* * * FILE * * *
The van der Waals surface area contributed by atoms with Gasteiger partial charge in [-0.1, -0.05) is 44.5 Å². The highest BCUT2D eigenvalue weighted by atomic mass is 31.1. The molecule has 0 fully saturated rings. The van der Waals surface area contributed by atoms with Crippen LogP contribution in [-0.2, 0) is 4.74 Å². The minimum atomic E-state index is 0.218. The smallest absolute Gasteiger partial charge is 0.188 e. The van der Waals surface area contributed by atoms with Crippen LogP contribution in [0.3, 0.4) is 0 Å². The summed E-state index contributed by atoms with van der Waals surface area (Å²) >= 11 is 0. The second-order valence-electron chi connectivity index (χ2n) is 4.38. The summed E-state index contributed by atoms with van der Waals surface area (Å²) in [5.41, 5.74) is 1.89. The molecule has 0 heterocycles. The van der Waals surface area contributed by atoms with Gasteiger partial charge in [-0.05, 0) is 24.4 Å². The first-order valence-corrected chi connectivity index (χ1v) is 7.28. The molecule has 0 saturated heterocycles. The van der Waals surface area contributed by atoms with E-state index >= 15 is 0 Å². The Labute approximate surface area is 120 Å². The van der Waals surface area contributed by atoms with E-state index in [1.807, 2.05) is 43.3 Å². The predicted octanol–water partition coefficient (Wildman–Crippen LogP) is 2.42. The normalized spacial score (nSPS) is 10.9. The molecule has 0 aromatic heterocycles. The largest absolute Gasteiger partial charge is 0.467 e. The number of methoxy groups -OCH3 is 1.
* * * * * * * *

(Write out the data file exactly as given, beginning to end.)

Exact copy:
The van der Waals surface area contributed by atoms with Gasteiger partial charge in [-0.1, -0.05) is 44.5 Å². The highest BCUT2D eigenvalue weighted by atomic mass is 31.1. The molecule has 0 fully saturated rings. The van der Waals surface area contributed by atoms with Crippen LogP contribution in [-0.2, 0) is 4.74 Å². The minimum atomic E-state index is 0.218. The smallest absolute Gasteiger partial charge is 0.188 e. The van der Waals surface area contributed by atoms with Crippen LogP contribution in [0.3, 0.4) is 0 Å². The summed E-state index contributed by atoms with van der Waals surface area (Å²) >= 11 is 0. The second-order valence-electron chi connectivity index (χ2n) is 4.38. The summed E-state index contributed by atoms with van der Waals surface area (Å²) in [5.41, 5.74) is 1.89. The molecule has 0 heterocycles. The van der Waals surface area contributed by atoms with Gasteiger partial charge in [-0.05, 0) is 24.4 Å². The first-order valence-corrected chi connectivity index (χ1v) is 7.28. The molecule has 0 saturated heterocycles. The van der Waals surface area contributed by atoms with E-state index >= 15 is 0 Å². The Labute approximate surface area is 120 Å². The van der Waals surface area contributed by atoms with E-state index in [1.807, 2.05) is 43.3 Å². The predicted octanol–water partition coefficient (Wildman–Crippen LogP) is 2.42. The normalized spacial score (nSPS) is 10.9. The molecule has 0 aromatic heterocycles. The largest absolute Gasteiger partial charge is 0.467 e. The number of methoxy groups -OCH3 is 1.